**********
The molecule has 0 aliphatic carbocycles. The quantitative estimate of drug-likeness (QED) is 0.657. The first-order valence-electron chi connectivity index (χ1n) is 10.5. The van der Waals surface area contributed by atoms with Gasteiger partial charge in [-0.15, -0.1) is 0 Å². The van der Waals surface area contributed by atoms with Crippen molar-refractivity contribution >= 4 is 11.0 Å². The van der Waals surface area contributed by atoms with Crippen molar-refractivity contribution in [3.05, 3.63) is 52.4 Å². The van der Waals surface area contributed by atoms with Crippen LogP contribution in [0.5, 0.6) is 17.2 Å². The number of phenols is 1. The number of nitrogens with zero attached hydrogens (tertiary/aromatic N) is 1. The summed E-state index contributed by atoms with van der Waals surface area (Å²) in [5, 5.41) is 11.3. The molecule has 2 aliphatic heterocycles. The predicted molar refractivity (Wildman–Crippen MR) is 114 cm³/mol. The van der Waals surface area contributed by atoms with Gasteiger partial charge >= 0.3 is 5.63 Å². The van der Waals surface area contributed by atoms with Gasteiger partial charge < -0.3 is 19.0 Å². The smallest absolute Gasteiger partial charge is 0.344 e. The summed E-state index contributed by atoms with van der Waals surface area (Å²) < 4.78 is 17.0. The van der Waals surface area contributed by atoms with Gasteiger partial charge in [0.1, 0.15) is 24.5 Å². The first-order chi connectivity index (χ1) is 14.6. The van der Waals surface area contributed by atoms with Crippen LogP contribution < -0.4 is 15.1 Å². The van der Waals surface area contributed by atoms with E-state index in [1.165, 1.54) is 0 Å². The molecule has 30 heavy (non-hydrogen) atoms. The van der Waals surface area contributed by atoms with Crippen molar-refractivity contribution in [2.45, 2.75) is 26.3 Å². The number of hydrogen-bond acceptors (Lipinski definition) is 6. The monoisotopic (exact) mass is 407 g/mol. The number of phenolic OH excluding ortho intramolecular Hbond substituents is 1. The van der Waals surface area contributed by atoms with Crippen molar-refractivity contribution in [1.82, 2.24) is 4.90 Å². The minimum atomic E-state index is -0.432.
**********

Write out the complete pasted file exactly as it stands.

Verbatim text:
The molecule has 0 aliphatic carbocycles. The quantitative estimate of drug-likeness (QED) is 0.657. The first-order valence-electron chi connectivity index (χ1n) is 10.5. The van der Waals surface area contributed by atoms with Gasteiger partial charge in [-0.15, -0.1) is 0 Å². The van der Waals surface area contributed by atoms with Crippen molar-refractivity contribution >= 4 is 11.0 Å². The van der Waals surface area contributed by atoms with Crippen molar-refractivity contribution in [3.05, 3.63) is 52.4 Å². The van der Waals surface area contributed by atoms with Crippen LogP contribution in [0.5, 0.6) is 17.2 Å². The number of phenols is 1. The number of nitrogens with zero attached hydrogens (tertiary/aromatic N) is 1. The summed E-state index contributed by atoms with van der Waals surface area (Å²) in [5, 5.41) is 11.3. The molecule has 2 aliphatic heterocycles. The predicted molar refractivity (Wildman–Crippen MR) is 114 cm³/mol. The van der Waals surface area contributed by atoms with Gasteiger partial charge >= 0.3 is 5.63 Å². The van der Waals surface area contributed by atoms with Gasteiger partial charge < -0.3 is 19.0 Å². The smallest absolute Gasteiger partial charge is 0.344 e. The summed E-state index contributed by atoms with van der Waals surface area (Å²) < 4.78 is 17.0. The van der Waals surface area contributed by atoms with Gasteiger partial charge in [0.1, 0.15) is 24.5 Å². The first-order chi connectivity index (χ1) is 14.6. The van der Waals surface area contributed by atoms with Crippen LogP contribution < -0.4 is 15.1 Å². The van der Waals surface area contributed by atoms with E-state index in [1.165, 1.54) is 0 Å². The molecule has 30 heavy (non-hydrogen) atoms. The van der Waals surface area contributed by atoms with Crippen molar-refractivity contribution in [2.45, 2.75) is 26.3 Å². The number of hydrogen-bond acceptors (Lipinski definition) is 6. The monoisotopic (exact) mass is 407 g/mol. The number of phenolic OH excluding ortho intramolecular Hbond substituents is 1. The van der Waals surface area contributed by atoms with Crippen molar-refractivity contribution in [1.82, 2.24) is 4.90 Å². The minimum atomic E-state index is -0.432.